They were printed in a single colour using one of my tiny Japanese Gocco printers, which use a system that's halfway between a screen print and a rubber stamp. The Gocco can be notoriously difficult to get a good outcome from, but this one came out right first time and was the perfect printing machine for this style of work.

I've been using Goccos for almost 20 years now, and have made myriad projects with them.

A relative of the Riso (it's actually made by Riso) the Gocco is a 1980s toy made for children, also used by adults and now something of a cult item, and is a gnarly, unpredictable and joyful little beast which uses small screens that are exposed with old-fashioned flash bulbs, similar to the kind you'd get with a separate flash unit on a 35mm camera. Battery-operated, the flash bulbs are single-use, as are the screws, so this is robustly not a great environmental choice - but it is obsolete, with consumables hard to find (I collect them!) that would otherwise simply be landfilled - but I've already got an alternative screen solution lined up for when that day comes.

A to-size original is printed by laser printer into white paper, which has to have a nice and deep, even toner application - this can alternatively be created to-scale using the carbon-based Gocco pens you can still find from time to time. A new screen slid into the holder, then placed under the plastic window where pressure is applied to the lid - this houses the batteries - and the popping flash bulbs expose the screen. 

The ink's then applied to the screen one colour at a time and built up once each colour dries.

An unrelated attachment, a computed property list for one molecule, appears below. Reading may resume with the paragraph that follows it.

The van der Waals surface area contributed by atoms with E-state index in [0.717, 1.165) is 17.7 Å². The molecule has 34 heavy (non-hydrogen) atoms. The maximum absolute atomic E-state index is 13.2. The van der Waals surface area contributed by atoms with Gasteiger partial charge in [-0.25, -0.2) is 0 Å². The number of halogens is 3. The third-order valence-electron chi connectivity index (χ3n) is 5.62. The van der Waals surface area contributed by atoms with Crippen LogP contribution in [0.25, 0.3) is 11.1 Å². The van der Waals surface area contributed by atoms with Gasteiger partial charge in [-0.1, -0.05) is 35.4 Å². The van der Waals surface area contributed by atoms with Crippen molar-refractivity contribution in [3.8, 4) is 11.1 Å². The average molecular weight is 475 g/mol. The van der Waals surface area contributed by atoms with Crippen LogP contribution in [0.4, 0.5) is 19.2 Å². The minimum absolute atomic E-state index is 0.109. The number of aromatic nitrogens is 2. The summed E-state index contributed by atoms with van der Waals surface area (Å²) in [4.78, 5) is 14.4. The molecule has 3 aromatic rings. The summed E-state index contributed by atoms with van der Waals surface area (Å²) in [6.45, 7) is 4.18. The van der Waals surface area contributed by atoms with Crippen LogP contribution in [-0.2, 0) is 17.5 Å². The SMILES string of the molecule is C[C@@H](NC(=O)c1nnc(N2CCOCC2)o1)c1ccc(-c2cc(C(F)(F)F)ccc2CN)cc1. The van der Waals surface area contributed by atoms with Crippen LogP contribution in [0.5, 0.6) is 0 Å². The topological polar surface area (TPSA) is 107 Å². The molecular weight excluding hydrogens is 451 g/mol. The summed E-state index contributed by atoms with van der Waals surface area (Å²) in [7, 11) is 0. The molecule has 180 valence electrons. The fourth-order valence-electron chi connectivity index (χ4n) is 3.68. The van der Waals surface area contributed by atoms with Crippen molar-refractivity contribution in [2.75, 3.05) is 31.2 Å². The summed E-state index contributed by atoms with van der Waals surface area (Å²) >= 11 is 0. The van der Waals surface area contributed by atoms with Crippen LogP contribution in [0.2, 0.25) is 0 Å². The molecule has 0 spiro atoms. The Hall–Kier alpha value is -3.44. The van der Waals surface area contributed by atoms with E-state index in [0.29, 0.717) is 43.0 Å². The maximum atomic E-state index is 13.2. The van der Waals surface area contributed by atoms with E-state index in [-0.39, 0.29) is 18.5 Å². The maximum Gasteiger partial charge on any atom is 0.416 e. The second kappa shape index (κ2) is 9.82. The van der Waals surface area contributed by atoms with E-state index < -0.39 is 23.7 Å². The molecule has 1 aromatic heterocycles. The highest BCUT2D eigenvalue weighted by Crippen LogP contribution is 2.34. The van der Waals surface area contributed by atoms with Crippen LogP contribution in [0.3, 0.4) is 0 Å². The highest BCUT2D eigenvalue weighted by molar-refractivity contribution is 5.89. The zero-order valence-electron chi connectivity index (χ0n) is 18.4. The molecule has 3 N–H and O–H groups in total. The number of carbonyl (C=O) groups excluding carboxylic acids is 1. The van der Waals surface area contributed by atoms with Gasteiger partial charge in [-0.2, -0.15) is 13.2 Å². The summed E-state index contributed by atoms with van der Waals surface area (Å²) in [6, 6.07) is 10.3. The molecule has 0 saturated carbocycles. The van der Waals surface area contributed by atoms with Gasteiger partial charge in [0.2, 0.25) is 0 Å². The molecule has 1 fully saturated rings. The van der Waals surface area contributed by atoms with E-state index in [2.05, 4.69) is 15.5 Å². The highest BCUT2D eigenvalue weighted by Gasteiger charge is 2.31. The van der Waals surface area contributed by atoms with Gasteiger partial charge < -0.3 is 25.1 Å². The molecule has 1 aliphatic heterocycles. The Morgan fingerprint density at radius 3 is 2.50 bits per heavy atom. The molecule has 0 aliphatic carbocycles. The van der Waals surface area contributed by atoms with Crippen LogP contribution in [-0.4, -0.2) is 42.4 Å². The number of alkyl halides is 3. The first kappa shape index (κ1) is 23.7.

Those are the basics, anyway. There's quite a bit more to it than that, but I'm going to save the detail for a video I'm making to accompany the still-sealed Gocco I have coming up for sale, if anyone is interested! I already have four...five is getting carried away...

I Gocco'd some envelopes too, and realised with horror that about 10 of our best chums were too far away to deliver by hand (I obviously didn't think it through all the way!) so did post a handful using these brilliant google-eyed fruit and veg stamps I'd saved for a rainy day - they must be 15 years old at least! But not the 1000 or so I would have posted in previous (aka 'pre-Covid') years.

I loved how these turned out, and although I adore Christmas and every speck of glitter associated with it, I sent them to people with myriad religious views and attitudes to the season of Santa, so I made them gently non-Christmassy. For that reason I also printed a heap of extras, to put in the shop, as they carry a simple message of affirmation, without the tyranny of the toxic positivity trotted out from so many memes and home decorations. You can find them at while stocks last.